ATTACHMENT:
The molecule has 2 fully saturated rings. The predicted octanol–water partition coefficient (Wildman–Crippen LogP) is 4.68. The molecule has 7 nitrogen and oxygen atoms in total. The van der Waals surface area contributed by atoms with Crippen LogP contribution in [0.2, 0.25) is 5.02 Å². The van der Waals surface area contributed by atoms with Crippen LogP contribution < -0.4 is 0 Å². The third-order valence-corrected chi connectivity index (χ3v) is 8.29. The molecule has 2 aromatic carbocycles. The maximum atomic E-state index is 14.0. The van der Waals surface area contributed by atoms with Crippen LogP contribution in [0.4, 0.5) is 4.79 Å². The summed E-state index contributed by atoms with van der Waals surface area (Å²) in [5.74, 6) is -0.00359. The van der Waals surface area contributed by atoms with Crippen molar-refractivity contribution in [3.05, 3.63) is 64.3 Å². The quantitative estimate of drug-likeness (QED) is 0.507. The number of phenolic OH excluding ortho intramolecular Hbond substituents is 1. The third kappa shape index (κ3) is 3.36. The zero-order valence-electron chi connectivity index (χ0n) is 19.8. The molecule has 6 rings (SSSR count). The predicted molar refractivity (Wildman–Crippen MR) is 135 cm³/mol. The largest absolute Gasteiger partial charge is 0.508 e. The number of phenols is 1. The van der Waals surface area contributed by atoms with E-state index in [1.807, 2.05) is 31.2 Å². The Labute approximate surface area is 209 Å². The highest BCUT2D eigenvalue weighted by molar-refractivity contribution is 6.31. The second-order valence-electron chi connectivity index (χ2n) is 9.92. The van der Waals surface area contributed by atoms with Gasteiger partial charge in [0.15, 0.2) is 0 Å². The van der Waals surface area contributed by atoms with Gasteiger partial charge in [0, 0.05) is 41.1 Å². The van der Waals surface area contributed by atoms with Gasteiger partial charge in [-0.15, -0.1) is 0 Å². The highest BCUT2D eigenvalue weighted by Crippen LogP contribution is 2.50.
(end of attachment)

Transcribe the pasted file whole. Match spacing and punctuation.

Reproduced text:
The molecule has 2 fully saturated rings. The predicted octanol–water partition coefficient (Wildman–Crippen LogP) is 4.68. The molecule has 7 nitrogen and oxygen atoms in total. The van der Waals surface area contributed by atoms with Crippen LogP contribution in [0.2, 0.25) is 5.02 Å². The van der Waals surface area contributed by atoms with Crippen LogP contribution < -0.4 is 0 Å². The third-order valence-corrected chi connectivity index (χ3v) is 8.29. The molecule has 2 aromatic carbocycles. The maximum atomic E-state index is 14.0. The van der Waals surface area contributed by atoms with Crippen LogP contribution in [0.4, 0.5) is 4.79 Å². The summed E-state index contributed by atoms with van der Waals surface area (Å²) in [5.74, 6) is -0.00359. The van der Waals surface area contributed by atoms with Crippen molar-refractivity contribution in [3.05, 3.63) is 64.3 Å². The quantitative estimate of drug-likeness (QED) is 0.507. The number of phenolic OH excluding ortho intramolecular Hbond substituents is 1. The third kappa shape index (κ3) is 3.36. The zero-order valence-electron chi connectivity index (χ0n) is 19.8. The molecule has 6 rings (SSSR count). The predicted molar refractivity (Wildman–Crippen MR) is 135 cm³/mol. The largest absolute Gasteiger partial charge is 0.508 e. The number of phenols is 1. The van der Waals surface area contributed by atoms with E-state index in [1.807, 2.05) is 31.2 Å². The Labute approximate surface area is 209 Å². The highest BCUT2D eigenvalue weighted by molar-refractivity contribution is 6.31. The second-order valence-electron chi connectivity index (χ2n) is 9.92. The van der Waals surface area contributed by atoms with Gasteiger partial charge in [0.15, 0.2) is 0 Å². The van der Waals surface area contributed by atoms with Gasteiger partial charge in [0, 0.05) is 41.1 Å². The van der Waals surface area contributed by atoms with Gasteiger partial charge in [-0.15, -0.1) is 0 Å². The highest BCUT2D eigenvalue weighted by Crippen LogP contribution is 2.50.